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POLITICS-ANGOLA: Boys’ Club No Longer

Louise Redvers

LUANDA, Sep 30 2008 (IPS) - Something looked very different at the inauguration of Angola’s newly elected parliament, held Tuesday at the Talatona Convention Centre in Luanda, the capital – this is not a boys’ club any longer.

MP Luzia Ingles -- women's views and needs may differ from those of men. Credit:  Louise Redvers/IPS

MP Luzia Ingles -- women's views and needs may differ from those of men. Credit: Louise Redvers/IPS

The number of women elected has nearly tripled since the last polls in 1992, rising from 29 to 81, or 36 per cent of the 220 seats at the National Assembly.

This puts Angola, along with South Africa and Mozambique, among the Southern African countries with the highest number of women elected to Parliament.

The ruling Popular Movement for the Liberation of Angola party (MPLA, in Portuguese), which won over 81 per cent of the vote, has 77 women among its 191 Members of Parliament (MPs). Its arch-rival the National Union for the Total Independence of Angola (UNITA) with 10 per cent of the vote, has 16 MPs, of which four are women.

Of the other 12 parties that contested the election on Sep. 5, three won the remaining 13 seats although no women were elected.

The poll, Angola’s second since independence in 1975, has been hailed as an important passage in the country’s journey towards democracy after a bloody liberation war from Portugal and three decades of civil war.

In today’s ceremony, held, the capital, Fernando da Piedade Dias dos Santos, the former Prime Minister, assumed the presidency of the National Assembly.

In a further boost for women, Joana Lina Ramos Baptista, an MPLA MP, was named second vice-president of the Assembly and to much applause took her seat as the only woman on the stage next to dos Santos.

It is hoped the increase in female MPs, driven partly by a requirement for parties to field 30 per cent female candidates, will usher in more family-friendly government policies.

And there is a lot to improve for families in Angola. The long-running civil war has left millions living in cramped housing – especially in Luanda – without basic sanitation and clean water.

According to the British charity Save the Children, Angola is the sixth most risky place in the world to give birth. Just under a quarter of births are attended by skilled personnel. Maternal mortality is high, with a rate of 1,400 maternal deaths out of 100,000 births, according to the United Nation’s Development Programme.

Child mortality rates – with one in four children dying before their fifth birthday – are the world’s second worst.

Ordinary people may be doing poorly, but the economy is doing quite the opposite. Six years into peace, Angola is one of the world’s fastest-growing economies with a booming oil, diamond and construction industry.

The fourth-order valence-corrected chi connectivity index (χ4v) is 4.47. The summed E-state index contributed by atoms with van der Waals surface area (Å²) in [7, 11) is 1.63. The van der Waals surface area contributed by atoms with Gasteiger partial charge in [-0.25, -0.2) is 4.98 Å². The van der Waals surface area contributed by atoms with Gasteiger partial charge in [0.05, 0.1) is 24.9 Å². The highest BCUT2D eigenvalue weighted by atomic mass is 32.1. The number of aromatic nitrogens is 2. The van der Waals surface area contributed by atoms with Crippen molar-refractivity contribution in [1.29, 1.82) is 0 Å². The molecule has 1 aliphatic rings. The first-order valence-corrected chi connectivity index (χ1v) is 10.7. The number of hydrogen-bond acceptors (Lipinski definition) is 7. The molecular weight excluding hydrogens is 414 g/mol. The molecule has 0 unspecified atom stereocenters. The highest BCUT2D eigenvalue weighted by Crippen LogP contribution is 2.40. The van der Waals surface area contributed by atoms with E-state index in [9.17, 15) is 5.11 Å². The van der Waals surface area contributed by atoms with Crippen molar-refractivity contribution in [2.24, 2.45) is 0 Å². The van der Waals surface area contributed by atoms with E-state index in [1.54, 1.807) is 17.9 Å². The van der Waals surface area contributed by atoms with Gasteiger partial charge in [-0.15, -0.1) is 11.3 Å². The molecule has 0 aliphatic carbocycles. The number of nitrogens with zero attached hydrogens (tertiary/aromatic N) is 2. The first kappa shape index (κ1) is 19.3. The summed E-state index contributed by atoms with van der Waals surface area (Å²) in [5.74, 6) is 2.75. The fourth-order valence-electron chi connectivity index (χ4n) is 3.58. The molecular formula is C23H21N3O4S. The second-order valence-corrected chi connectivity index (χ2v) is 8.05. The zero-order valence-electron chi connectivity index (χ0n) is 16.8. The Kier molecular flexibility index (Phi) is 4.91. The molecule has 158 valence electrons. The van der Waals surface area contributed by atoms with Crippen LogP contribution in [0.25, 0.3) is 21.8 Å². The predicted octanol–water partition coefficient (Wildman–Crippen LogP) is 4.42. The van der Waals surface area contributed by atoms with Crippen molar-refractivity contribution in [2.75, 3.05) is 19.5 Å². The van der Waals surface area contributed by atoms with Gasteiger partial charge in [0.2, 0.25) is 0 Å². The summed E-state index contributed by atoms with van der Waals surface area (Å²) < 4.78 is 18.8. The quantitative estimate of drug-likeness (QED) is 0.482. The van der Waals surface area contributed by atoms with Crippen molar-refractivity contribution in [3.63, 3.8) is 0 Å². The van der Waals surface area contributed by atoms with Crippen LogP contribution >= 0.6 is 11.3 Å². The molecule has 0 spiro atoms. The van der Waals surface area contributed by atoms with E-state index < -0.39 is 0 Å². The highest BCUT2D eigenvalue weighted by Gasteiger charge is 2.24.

Luzia Inglês Van-Dúnem, an MP and leader of the MPLA’s powerful women’s wing Organisation of Angolan Women (OMA, in Portuguese) welcomed the rise in female MPs as a platform for change.

She explained to IPS that, because women run families and households, they have views and needs that may differ from men’s.

“You need to have women discussing these issues at the National Assembly,” she said.

Angola still has some way to go to meet the Southern Africa Development Community target of having a 50/50 male and female split in the National Assembly by 2015 but is definitely on course.

“Yes, it is possible,” said Inglês. “There is the right mentality and there is a will. With elections every four years, I believe we can achieve this.”

But Sizaltina Cutaia, of the non-governmental organization Open Society, believes that numerical targets can be empty of content and real change.

“Getting women into parliament is one thing but then they actually need to fight for women’s issues,” she said.

Angolan sociologist and gender expert Henda Ducados echoed this caution over quotas and said candidates should be elected for their quality and experience, not just because they are female.

But Inglês defended the 30 per cent quota, and noted that seven out of ten of her MPLA colleagues were university graduates just as deserving to be in parliament as the male MPs.

Cutaia worries that party loyalty may trump gender solidarity. “Party discipline is so strong. People don’t like to be seen to be challenging that by raising issues which are affecting society, they just keep quiet,” she explained.

The MPLA’s massive win might reduce the space for vigorous debate – already narrow – in a society which went from colonial rule into a one-party state and has known only a brief burst of democracy between wars.

“Child and maternal mortality need to be discussed at every level, from grassroots organisations to churches right up to parliament, but we have to open up more to allow these discussions to take place,” said Cutaia.

Yet she is pleased to see women in leadership positions. Cutaia, 28, has experienced first-hand the obstacle course of women’s advancement, not in Parliament, but as a civil society activist.

“It’s harder for women here,” she explained. “You have to speak louder and speak more often to get noticed. Women need to be better qualified than men to get to the same place as them.”

But she added: “It’s an exciting time and things are starting to change. We just need to keep working at it.”

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